The hard fate of a romantic brigand
The new season of Game of Thrones caused quite some stir here in the barren North. In our provincial town it even was possible to take a seat on the much desired throne for the sake of getting a nice selfie. Typical for our thrill seeking generation?
Maybe, but it is not singular to our modern generation. In 1799, two novels telling the adventures of the brigand Rinaldo Rinaldini caused worldwide enthusiasm. My first encounter with this notorious criminal was in Nikolay Gogol’s masterpiece The Dead Souls. In chapter nine of the first part, two ladies that Gogol ironically describes as “The Lady pleasant in all respects” and the “Merely pleasant Lady” are in a lively conversation with each other. One of them exclaims: “Imagine someone coming dressed like Rinaldo Rinaldini and demanding: sell me your dead souls!”1 This makes clear that Rinaldo was known in nineteenth century Russia. And that is quite a success for a librarian from the German provincial town of Weimar.
The novels were written by Christian August Vulpius, till then a mediocre civil servant in the German provincial town of Weimar. Although the man spent most of his life as a librarian, the most cultured thing about him seems to be the fact that his sister was married to the German ‘prince of poets’ Johann Wolfgang von Goethe. The close family relationship did not make the giant of German literature impartial. He described his brother in law as: “a beast, but among the hundreds of thousands of beasts that call themselves men, this beast is still a man”.2 Let’s have a closer look at this manbeast then.
Christian August Vulpius was born in poor circumstances. His father was a clerk at the princely court of Weimar, but financially that was not sufficient to support a family with seven children. In these dire circumstances, Christian August was the eldest son of the family and that at least earned him the privilege of getting an education. The boy was sent to the University of Jena to study law. The young man was more interested in the historical sciences than in jurisprudence and poetry, but that didn’t matter anyway. The father of Christian August died in 1786 and our protagonist was forced to leave the University and search for a position to support the extended family that remained.
From then on the life of Vulpius consisted of a series of small jobs at local law courts that never made ends meet. The search for a middle class existence made him write a letter asking for support to Goethe, who was residing in Weimar at the time. Christian August’s sister Christiane delivered the letter in person. Goethe was not very impressed by the merits of the young man with poetical ambitions, but he was very impressed by the looks of Christiane and started an affair with her. Christiane inspired Goethe to write erotic poems and eventually she even married him.3
Goethe provided his future brother in law with some money, and his intermediation resulted in a job at a small publishing house in Leipzig. The job was not very appealing to Vulpius and he arrived in Leipzig “in a melancholy state, contemplating his fate”.4 Although his sister’s liaison with Goethe would prove very profitable in the near future, for now the job of making corrections to texts was not in accordance with the ambitions of Vulpius. The job left him with enough leisure to write a screenplay though. His play called Liebesproben (‘Tests of Love’) premiered in 1789. The play had some success and that provided Vulpius with some financial means and the expansion of his literary network.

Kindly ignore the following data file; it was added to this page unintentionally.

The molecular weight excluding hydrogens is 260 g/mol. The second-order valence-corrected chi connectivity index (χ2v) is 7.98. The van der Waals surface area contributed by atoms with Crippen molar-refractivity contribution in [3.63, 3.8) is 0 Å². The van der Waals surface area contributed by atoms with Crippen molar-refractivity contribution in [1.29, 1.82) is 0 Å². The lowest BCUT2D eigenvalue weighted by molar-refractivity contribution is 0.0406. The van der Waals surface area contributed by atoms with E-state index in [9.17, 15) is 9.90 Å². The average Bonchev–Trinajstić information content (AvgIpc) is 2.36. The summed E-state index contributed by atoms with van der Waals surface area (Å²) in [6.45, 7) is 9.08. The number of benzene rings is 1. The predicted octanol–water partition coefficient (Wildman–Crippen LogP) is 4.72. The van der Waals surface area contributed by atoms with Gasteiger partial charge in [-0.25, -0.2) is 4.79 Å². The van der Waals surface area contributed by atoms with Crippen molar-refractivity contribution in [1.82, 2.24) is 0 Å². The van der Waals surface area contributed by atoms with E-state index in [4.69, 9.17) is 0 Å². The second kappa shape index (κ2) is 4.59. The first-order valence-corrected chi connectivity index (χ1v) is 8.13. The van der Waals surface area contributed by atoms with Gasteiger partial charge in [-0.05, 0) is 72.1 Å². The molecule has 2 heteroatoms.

And it only got better for Vulpius: when Goethe took the job of director at the court theatre in Weimar, Vulpius got the job of chief dramaturg. Shortly after that, Goethe switched to the position of director of the court library in the same town and again Vulpius followed in his wake. Vulpius became a zealous librarian. Goethe wrote to his renowned friend and colleague in poetry Friedrich Schiller: “in thirteen days he wrote 2134 notes, it means he has written titles of books on individual cards”.5 His correspondence in this period was no less exciting. One of the few letters Vulpius wrote to Goethe is a reprimand to substitute a book that was borrowed from the library but never returned.6
In between the bureaucracies of a librarian, Vulpius found other opportunities to occupy his mind. He scavenged the library collection for ghost stories which he then published under enchanting titles like Hexenfahrten und Teufelskünste (‘Witches’ Journeys and Devilish Arts’). The ghost stories, which according to the front page were published in Baghdad by Beelzebub, met with some success.7
And then, in 1799, this librarian met with the biggest success of his life when he published Rinaldo Rinaldini. This novel got translated into several languages and gets literary mentions in the works of the earlier mentioned Nikolay Gogol and the renowned Thomas Mann.8 So what is this story about? The opening lines set a trend immediately:
The whole of Italy is talking about him. The Apennines and the valleys of Sicily all echo his name: Rinaldo Rinaldini!9
I must say I found this quite evocative. But it gets worse. In the first scene we get an insight in the psychology of Rinaldo. Sitting by the campfire during a stormy night, we meet our hero in a melancholy conversation with his fellow brigand Altaverde:
Rinaldo: Once I was an innocent boy and now…
Altaverde: You are in love
Rinaldo: I am a Brigand. (…) Oh Altaverde what kind of death will we die? Oh if I only had stayed at home herding my goats.10